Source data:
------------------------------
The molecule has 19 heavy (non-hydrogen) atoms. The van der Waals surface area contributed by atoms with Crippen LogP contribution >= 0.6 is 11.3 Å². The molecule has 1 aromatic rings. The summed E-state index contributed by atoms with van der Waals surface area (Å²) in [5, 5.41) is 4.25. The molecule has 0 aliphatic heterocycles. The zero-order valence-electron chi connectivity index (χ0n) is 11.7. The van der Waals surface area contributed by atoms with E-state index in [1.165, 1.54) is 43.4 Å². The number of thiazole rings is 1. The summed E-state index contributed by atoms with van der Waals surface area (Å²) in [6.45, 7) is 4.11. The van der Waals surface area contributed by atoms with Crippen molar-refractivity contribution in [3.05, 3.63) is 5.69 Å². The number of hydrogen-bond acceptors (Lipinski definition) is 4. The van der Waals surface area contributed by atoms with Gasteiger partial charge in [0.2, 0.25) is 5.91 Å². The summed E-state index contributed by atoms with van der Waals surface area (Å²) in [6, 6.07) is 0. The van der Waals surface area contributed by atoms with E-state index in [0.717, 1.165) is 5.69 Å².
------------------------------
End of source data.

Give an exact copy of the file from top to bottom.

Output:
The molecule has 19 heavy (non-hydrogen) atoms. The van der Waals surface area contributed by atoms with Crippen LogP contribution >= 0.6 is 11.3 Å². The molecule has 1 aromatic rings. The summed E-state index contributed by atoms with van der Waals surface area (Å²) in [5, 5.41) is 4.25. The molecule has 0 aliphatic heterocycles. The zero-order valence-electron chi connectivity index (χ0n) is 11.7. The van der Waals surface area contributed by atoms with E-state index in [1.165, 1.54) is 43.4 Å². The number of thiazole rings is 1. The summed E-state index contributed by atoms with van der Waals surface area (Å²) in [6.45, 7) is 4.11. The van der Waals surface area contributed by atoms with Crippen molar-refractivity contribution in [3.05, 3.63) is 5.69 Å². The number of hydrogen-bond acceptors (Lipinski definition) is 4. The van der Waals surface area contributed by atoms with Gasteiger partial charge in [0.2, 0.25) is 5.91 Å². The summed E-state index contributed by atoms with van der Waals surface area (Å²) in [6, 6.07) is 0. The van der Waals surface area contributed by atoms with E-state index in [0.717, 1.165) is 5.69 Å².